Years before, in “The Clash of Civilizations,” the controversial essay that appeared in the journal Foreign Affairs, Huntington deemed Mexico a country whose “civilization” was not Western and, moreover, critically different from that of the United States. Mexico was, like Turkey, a country “torn” between two civilizations: the “Latin American” and the “North American.” Thirty years earlier, in The Disuniting of America, one of the key books in the cultural wars of the nineties, historian Arthur M. Schlesinger Jr. warned his fellow citizens, “The separatist impulse is by no means confined to the black community. Another salient expression is the bilingualism movement, ostensibly conducted in the interests of all non-English speakers but particularly a Hispanic-American project… In recent years the combination of the ethnicity cult with a flood of immigration from Spanish-speaking countries has given bilingualism new impetus.”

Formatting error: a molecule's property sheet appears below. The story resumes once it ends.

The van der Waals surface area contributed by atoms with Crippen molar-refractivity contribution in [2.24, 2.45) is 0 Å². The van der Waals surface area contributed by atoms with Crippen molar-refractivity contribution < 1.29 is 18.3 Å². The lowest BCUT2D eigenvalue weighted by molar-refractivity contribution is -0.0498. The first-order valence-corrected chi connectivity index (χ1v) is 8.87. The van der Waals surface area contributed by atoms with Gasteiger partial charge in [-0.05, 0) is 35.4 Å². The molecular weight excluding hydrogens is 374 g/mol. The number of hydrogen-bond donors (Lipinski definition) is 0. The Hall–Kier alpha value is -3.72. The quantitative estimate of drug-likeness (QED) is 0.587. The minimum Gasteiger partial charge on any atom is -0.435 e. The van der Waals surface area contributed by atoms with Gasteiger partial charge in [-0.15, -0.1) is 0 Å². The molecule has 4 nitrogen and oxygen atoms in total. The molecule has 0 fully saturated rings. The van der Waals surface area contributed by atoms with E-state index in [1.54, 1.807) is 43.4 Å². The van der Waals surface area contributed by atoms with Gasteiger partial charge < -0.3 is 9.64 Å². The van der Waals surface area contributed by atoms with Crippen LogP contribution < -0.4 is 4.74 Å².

In his book, Huntington declares himself, without compunction, to be a patriot and further asserts that: “All societies face recurring threats to their existence, to which they eventually succumb. Yet some societies, even when so threatened, are also capable of postponing their demise by halting and reversing the processes of decline and renewing their vitality and identity. I believe that America can do that and that Americans should recommit themselves to the Anglo-Protestant culture, traditions, and values that for three and a half centuries have been embraced by Americans of all races, ethnicities, and religions and that have been the source of their liberty, unity, power, prosperity, and moral leadership as a force for good in the world.”